Lulu Patisserie, Scarsdale

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While I was in Scarsdale, I couldn’t help but be drawn in by the cakes in the window at Lulu Patisserie. Aren’t they gorgeous? Seeing them reminded me of a Q&A we did with Jay Muse a couple years ago. I’ll repost it here.

Outrageous cakes, celebrity clients (first published Wednesday, April 5, 2006)
Liz Johnson The Journal News

Four years ago, Jay Muse and his partner Victor Gonzalez opened Patisserie Lulu, a kosher bakery in Scarsdale.

Today, the bakery is known throughout the country (it’s been featured three times on the Food Network) and the world (it was written about in Australian Vogue) for its meticulously designed, three-dimensional cakes.

It all started when, after a brief stint in law school, Muse decided it was time for a career change and enrolled in The Culinary Institute of America. He switched his focus from savory to sweet when he realized the potential for the creation of art through cake design. He studied pastry in many of Manhattan’s best restaurants, including Chanterelle, Lespinasse and the original Le Cirque, as well as a few legendary patisseries such as Lenotre and Fauchon in Paris. He refined his cake-designing skills with the masters like Sylvia Weinstock and Colette Peters and studying pastry at the French Culinary Institute.

Patisserie Lulu started as a bakery that focused on using fine and fresh ingredients, and organic products whenever possible. In the larder, you’ll find Scharffenberger chocolate, farm-fresh eggs, unbleached organic flour and fresh fruit from local farms.

While the focus of the business is specialty and custom cakes for everything from weddings to bar mitzvahs, Muse prides himself on serving a great breakfast repertoire, too: muffins, croissants and danish made from scratch. It’s an act of love – and respect – for his customers.

“We make very little money selling coffee and such, but we do it for the love of baking and to show our customers how much we appreciate them,” Muse writes in an e-mail. “These are our biggest fans who have always been there from the start – we didn’t want to abandon them once we realized that our true focus would be custom specialty cakes.” Plus, it holds Lulu accountable. “Many specialty cake shops will sell you a cake and that is the last you see of them,” says Muse. “We have to show face in case they pop up for a cappuccino and a coconut macaroon! (Which they most certainly do!)”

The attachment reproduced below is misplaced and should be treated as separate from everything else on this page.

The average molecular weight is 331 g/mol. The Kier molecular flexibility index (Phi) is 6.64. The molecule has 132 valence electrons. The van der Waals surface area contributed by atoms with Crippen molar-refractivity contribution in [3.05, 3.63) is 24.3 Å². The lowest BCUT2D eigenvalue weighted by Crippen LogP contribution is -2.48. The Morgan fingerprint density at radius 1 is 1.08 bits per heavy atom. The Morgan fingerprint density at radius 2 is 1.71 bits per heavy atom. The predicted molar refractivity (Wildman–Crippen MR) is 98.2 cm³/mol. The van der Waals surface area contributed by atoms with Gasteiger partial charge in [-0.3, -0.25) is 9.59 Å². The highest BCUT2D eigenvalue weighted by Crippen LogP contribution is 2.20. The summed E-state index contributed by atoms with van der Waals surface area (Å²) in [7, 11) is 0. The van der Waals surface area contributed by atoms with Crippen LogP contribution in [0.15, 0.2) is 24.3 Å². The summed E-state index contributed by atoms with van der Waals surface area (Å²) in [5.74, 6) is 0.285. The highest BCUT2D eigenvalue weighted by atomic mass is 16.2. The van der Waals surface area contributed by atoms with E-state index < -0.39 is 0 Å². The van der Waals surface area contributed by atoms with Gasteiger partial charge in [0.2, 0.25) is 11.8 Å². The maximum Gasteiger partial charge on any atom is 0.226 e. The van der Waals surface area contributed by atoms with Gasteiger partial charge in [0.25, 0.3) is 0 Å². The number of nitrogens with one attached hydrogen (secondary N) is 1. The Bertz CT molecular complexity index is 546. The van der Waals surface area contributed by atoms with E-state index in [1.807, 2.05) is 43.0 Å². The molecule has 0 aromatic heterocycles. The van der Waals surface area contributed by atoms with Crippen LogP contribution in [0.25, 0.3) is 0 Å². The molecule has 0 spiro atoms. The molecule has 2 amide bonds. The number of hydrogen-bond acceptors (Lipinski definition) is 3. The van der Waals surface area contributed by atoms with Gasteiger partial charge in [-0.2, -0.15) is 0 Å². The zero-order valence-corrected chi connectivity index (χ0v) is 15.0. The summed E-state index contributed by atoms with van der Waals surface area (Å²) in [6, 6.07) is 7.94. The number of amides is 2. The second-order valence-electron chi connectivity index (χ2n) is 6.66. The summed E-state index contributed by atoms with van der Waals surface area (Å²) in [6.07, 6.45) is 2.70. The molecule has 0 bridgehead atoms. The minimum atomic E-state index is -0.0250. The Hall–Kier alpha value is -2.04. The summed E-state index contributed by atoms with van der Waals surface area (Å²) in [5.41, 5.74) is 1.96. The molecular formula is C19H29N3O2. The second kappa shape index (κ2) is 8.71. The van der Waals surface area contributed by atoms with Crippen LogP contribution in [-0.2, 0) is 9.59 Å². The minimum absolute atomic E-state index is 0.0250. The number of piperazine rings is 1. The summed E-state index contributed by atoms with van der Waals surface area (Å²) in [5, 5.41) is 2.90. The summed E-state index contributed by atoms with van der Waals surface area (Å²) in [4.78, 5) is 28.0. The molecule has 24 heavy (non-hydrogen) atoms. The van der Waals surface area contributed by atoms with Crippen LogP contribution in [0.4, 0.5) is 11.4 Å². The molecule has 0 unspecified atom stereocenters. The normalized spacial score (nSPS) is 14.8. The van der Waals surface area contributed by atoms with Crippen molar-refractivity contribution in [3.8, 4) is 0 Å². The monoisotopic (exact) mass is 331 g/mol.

Here, Muse talks about the business.

Q: What is a typical day like at Lulu?

A:Our days begin early in the morning, about 2 a.m., when we freshly bake all cake orders for that day. Before the crack of dawn, all cakes have been baked and filled and are ready to be decorated. then we enter the “engineering phase” when we build support for our more elaborate cakes, inserting wooden dowels and plastic support pieces to achieve height and to prevent collapse. Cakes are chilled for about 3 hours before they are finally coated with either buttercream, marzipan or white chocolate or fondant and shipped for delivery. Our kitchens are covered wall to wall with chocolate at the end of the day it looks like the entire kitchen was hit by a mud slide.

Q: How do you approach cake-making? The attention to detail is amazing.
A: The process begins with an idea. That idea is then translated into a design. We take very specific or very general ideas and turn them into a tangible design. We pride ourselves in creating cakes that are completely custom. Each cake is designed for a particular individual or event and no two cakes are exactly alike. Anything is possible within the limits of gravity and physics!

Our goal was to create cutting-edge design that sets a new standard in custom cakes. Edible sculptures, each an original and delicious work of art. Whimsical, captivating and meticulously designed, our cakes demand attention because of their beauty and uniqueness. We focus on every bit of detail from the stitch on a replica Louis Vuitton handbag to the wood grain finish on a Venetian gondola. We even went as far as to put eyelashes on a Marilyn Monroe cake once.